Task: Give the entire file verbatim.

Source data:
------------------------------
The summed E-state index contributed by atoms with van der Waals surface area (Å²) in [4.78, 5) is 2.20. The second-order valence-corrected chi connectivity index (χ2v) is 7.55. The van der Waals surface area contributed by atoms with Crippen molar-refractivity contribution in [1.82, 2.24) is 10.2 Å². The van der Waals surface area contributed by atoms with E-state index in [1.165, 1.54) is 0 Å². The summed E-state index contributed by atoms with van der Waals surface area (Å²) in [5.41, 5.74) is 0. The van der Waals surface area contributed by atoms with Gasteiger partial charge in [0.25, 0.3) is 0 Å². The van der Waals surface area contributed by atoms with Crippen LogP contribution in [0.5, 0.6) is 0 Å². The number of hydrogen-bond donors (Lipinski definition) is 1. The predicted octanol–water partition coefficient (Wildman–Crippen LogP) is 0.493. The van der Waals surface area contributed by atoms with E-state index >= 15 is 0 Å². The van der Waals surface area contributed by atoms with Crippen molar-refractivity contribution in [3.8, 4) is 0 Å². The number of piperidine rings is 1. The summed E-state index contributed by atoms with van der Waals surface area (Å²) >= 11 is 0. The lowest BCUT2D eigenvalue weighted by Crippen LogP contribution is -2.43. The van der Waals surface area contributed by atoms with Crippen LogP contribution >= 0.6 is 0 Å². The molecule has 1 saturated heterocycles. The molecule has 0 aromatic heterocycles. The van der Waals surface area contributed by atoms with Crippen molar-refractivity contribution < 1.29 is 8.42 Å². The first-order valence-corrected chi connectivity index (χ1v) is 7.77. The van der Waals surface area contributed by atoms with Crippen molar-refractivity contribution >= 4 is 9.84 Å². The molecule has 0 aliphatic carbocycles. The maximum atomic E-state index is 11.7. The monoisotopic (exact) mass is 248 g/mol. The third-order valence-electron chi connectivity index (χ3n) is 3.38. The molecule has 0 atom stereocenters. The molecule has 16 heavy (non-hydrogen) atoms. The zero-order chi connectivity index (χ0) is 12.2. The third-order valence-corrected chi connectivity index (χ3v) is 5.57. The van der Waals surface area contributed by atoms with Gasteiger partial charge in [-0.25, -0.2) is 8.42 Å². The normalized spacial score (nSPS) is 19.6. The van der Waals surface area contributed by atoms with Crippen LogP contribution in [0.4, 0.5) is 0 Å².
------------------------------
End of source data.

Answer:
The summed E-state index contributed by atoms with van der Waals surface area (Å²) in [4.78, 5) is 2.20. The second-order valence-corrected chi connectivity index (χ2v) is 7.55. The van der Waals surface area contributed by atoms with Crippen molar-refractivity contribution in [1.82, 2.24) is 10.2 Å². The van der Waals surface area contributed by atoms with E-state index in [1.165, 1.54) is 0 Å². The summed E-state index contributed by atoms with van der Waals surface area (Å²) in [5.41, 5.74) is 0. The van der Waals surface area contributed by atoms with Gasteiger partial charge in [0.25, 0.3) is 0 Å². The van der Waals surface area contributed by atoms with Crippen LogP contribution in [0.5, 0.6) is 0 Å². The number of hydrogen-bond donors (Lipinski definition) is 1. The predicted octanol–water partition coefficient (Wildman–Crippen LogP) is 0.493. The van der Waals surface area contributed by atoms with E-state index >= 15 is 0 Å². The van der Waals surface area contributed by atoms with Crippen molar-refractivity contribution in [3.8, 4) is 0 Å². The number of piperidine rings is 1. The summed E-state index contributed by atoms with van der Waals surface area (Å²) >= 11 is 0. The lowest BCUT2D eigenvalue weighted by Crippen LogP contribution is -2.43. The van der Waals surface area contributed by atoms with Crippen LogP contribution >= 0.6 is 0 Å². The molecule has 1 saturated heterocycles. The molecule has 0 aromatic heterocycles. The van der Waals surface area contributed by atoms with Crippen molar-refractivity contribution < 1.29 is 8.42 Å². The first-order valence-corrected chi connectivity index (χ1v) is 7.77. The van der Waals surface area contributed by atoms with Crippen molar-refractivity contribution >= 4 is 9.84 Å². The molecule has 0 aliphatic carbocycles. The maximum atomic E-state index is 11.7. The monoisotopic (exact) mass is 248 g/mol. The third-order valence-electron chi connectivity index (χ3n) is 3.38. The molecule has 0 atom stereocenters. The molecule has 16 heavy (non-hydrogen) atoms. The zero-order chi connectivity index (χ0) is 12.2. The third-order valence-corrected chi connectivity index (χ3v) is 5.57. The van der Waals surface area contributed by atoms with Gasteiger partial charge in [-0.25, -0.2) is 8.42 Å². The normalized spacial score (nSPS) is 19.6. The van der Waals surface area contributed by atoms with Crippen LogP contribution in [0.4, 0.5) is 0 Å².